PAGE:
Before the season started, Geno Auriemma figured his Connecticut Huskies wouldn’t be good enough to make it to the Final Four.
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A funny thing happened along the way: His starless team jelled and now UConn is back in the national semifinals for a fifth straight season.
Tiffany Hayes scored 22 points and top-seed Connecticut beat Kentucky 80-65 on Tuesday night in the Kingston regional final.
”We like to go to the Final Four every year,” Auriemma said. ”I think we’re also realistic, some years it’s going to be easier than others. Expectations are always there, regardless of the probability. This year was less than other years. Makes it more worthwhile. Last year we went as a team led by Maya Moore. This year there isn’t any of that. The University of Connecticut is going to the Final Four and I think that’s pretty cool once in a while.”
Kaleena Mosqueda-Lewis added 18 for UConn (33-4), which will play the winner of Notre Dame and Maryland on Sunday in Denver.
Hayes, who was selected most outstanding player of the regional, has been to a Final Four in all four of her seasons. Getting there this time was special to the senior.
”It’s even sweeter because this is a team effort, it wasn’t one or two people getting us there,” she said. ”We all had our part in it. Everyone had their way of helping us get there. Glad to be back for the fourth time.”
The Huskies matched their own school mark of five straight trips to the national semifinals set from 2000-04. LSU and Stanford have also accomplished the feat.
Unlike their previous four trips to the regional finals, which were quick blowouts, the Huskies had to work hard to pull away from the Wildcats.
UConn led 48-47 early in the second half before turning up its defense. The Huskies used a 21-4 spurt to take command. Hayes, the lone senior on the team, was the catalyst, scoring seven points during the run. She got it started with a lay-in. Then the Huskies started a parade to the free throw line, with whistle after whistle. The Huskies converted 12 free throws during the game-changing run.
While the Huskies were scoring points, their vaunted defense was stymieing the Wildcats. Kentucky torched UConn for 39 points, the most allowed in a first half this season by the Huskies.
The Wildcats found it much tougher to score in the second half. During UConn’s burst, Kentucky could only get two field goals over a span of 9 minutes.
Mosqueda-Lewis’ 3-pointer with 7:26 left capped UConn’s burst and made it 69-52.
Kentucky (28-7) could get no closer than 15 the rest of the way.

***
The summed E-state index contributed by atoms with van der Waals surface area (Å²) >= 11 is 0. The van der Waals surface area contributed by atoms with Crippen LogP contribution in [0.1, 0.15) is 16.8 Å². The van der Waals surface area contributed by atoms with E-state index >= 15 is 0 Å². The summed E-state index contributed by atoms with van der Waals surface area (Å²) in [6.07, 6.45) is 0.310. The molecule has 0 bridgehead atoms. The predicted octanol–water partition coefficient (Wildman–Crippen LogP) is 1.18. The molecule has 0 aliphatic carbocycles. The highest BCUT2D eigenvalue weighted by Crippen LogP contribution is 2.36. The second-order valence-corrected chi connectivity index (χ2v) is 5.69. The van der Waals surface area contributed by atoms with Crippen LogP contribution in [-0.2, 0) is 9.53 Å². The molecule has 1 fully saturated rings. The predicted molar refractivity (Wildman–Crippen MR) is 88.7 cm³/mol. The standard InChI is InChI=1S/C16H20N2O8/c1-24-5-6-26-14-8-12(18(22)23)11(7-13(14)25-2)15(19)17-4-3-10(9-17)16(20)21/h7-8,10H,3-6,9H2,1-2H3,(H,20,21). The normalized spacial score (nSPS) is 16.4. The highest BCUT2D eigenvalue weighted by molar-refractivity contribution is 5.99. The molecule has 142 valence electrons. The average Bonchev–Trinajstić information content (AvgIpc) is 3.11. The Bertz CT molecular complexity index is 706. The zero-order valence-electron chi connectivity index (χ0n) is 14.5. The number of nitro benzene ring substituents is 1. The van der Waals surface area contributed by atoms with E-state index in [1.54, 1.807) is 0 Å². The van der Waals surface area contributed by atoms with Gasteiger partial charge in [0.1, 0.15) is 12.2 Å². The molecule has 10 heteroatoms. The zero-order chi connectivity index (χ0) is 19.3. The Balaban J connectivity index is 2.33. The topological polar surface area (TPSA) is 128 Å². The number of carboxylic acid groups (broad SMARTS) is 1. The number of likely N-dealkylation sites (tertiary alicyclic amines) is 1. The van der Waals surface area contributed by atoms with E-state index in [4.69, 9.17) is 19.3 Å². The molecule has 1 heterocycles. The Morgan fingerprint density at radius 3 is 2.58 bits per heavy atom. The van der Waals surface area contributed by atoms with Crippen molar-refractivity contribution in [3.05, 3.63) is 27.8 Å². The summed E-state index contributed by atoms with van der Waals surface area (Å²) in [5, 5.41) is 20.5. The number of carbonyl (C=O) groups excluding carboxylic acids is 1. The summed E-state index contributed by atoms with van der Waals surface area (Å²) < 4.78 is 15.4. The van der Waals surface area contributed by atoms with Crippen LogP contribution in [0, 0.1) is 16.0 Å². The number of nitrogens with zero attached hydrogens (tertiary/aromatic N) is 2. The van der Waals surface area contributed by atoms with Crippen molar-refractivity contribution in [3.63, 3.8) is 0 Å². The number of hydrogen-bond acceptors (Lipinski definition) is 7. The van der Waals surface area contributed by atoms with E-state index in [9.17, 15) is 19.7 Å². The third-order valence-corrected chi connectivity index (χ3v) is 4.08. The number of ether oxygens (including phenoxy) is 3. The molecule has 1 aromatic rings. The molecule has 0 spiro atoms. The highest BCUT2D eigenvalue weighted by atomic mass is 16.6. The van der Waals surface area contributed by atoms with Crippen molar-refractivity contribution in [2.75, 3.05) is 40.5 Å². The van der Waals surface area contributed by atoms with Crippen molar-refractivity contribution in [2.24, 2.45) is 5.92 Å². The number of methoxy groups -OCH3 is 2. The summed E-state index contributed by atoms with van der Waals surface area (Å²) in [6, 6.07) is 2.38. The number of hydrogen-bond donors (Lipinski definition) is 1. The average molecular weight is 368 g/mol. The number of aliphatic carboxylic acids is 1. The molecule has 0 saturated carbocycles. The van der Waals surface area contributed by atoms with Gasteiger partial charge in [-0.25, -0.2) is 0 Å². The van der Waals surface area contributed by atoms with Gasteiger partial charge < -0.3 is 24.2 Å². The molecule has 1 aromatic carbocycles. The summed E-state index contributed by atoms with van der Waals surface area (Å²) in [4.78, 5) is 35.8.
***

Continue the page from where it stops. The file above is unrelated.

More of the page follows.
Samarie Walker scored 14 to lead the Wildcats.
It’s been a strange season for UConn. Despite running through the early part of its schedule, Auriemma knew it was just a matter of time before the team’s shortcomings were exposed. Losses to Baylor and Notre Dame on the road were understandable, but it wasn’t until the end of February that UConn really came to a crossroads.
The Huskies lost to St. John’s at home on senior night snapping a 99-game home winning streak. Nine days later the Huskies fell to Notre Dame. Those two defeats got the Huskies refocused and they’ve been unstoppable ever since. The Huskies cruised to the Big East tournament championship and rolled through their first three NCAA tournament games.
Now the Huskies are back in the Final Four for the 13th time in the last 18 years.
The Kentucky women were trying to join their men’s team in the Final Four. It would have been the eighth time that a school had both programs in the national semifinals. Connecticut has done it three times including last season. The Huskies are still the only school to win both the men’s and women’s championship in the same season accomplishing the feat in 2004.
It’s the second time in three seasons that the Wildcats had reached the regional finals. They lost to Oklahoma two seasons ago.
”It’s hard to get to where we got to tonight and they’ve been here so many times, it’s difficult,” Kentucky coach Matthew Mitchell said. ”We need to stay at it and keep showing up and one day we’ll punch through.”
Kentucky is headed in the right direction. The Wildcats won their first regular season SEC championship since 1982 and tied the school record for victories in a season.
”We had an incredible season,” Walker said. ”It’s disappointing but we have a really good group coming back and we will be really good again.”
Mitchell will have most of his team back for next season. The Wildcats’ coach before the year started put the Denver Final Four logo in front of the locker room as motivation for his squad. Now they can look toward next season and making it to New Orleans.
”We’ll keep knocking on the door and hopefully one day we’ll get to the Final Four,” Mitchell said. ”Four or five years ago when these kids thought of coming to Kentucky, they weren’t thinking about winning an SEC championship. I’m really proud of them, and what they’ve accomplished.”
UConn raced out to a 9-0 lead and looked poised for another to blowout. A quick timeout by Mitchell settled his team down and the Wildcats rallied back to close within 23-21 on two free throws by Bria Goss. A jumper by Stefanie Dolson and 3-pointer by Hayes gave the Huskies a 28-21 advantage with 8:19 left.
Kentucky was unfazed. The Wildcats, who were constantly subbing fresh players in, then went on a 12-2 run over the next three minutes as fouls started piling up on the Huskies. A layup by Goss and two free throws by Keyla Snowden gave the Wildcats a 33-30 advantage with 5:01 left.
The teams exchanged baskets and free throws the rest of the half. The two schools combined to take 27 foul shots in the first half with the Wildcats making all 14 of their attempts.
Mathies’ two free throws with 2.1 seconds left tied the game at 39 before Kelly Faris caught the ensuing inbounds pass at halfcourt and beat the halftime buzzer for a lay-in to make it 41-39 at the break.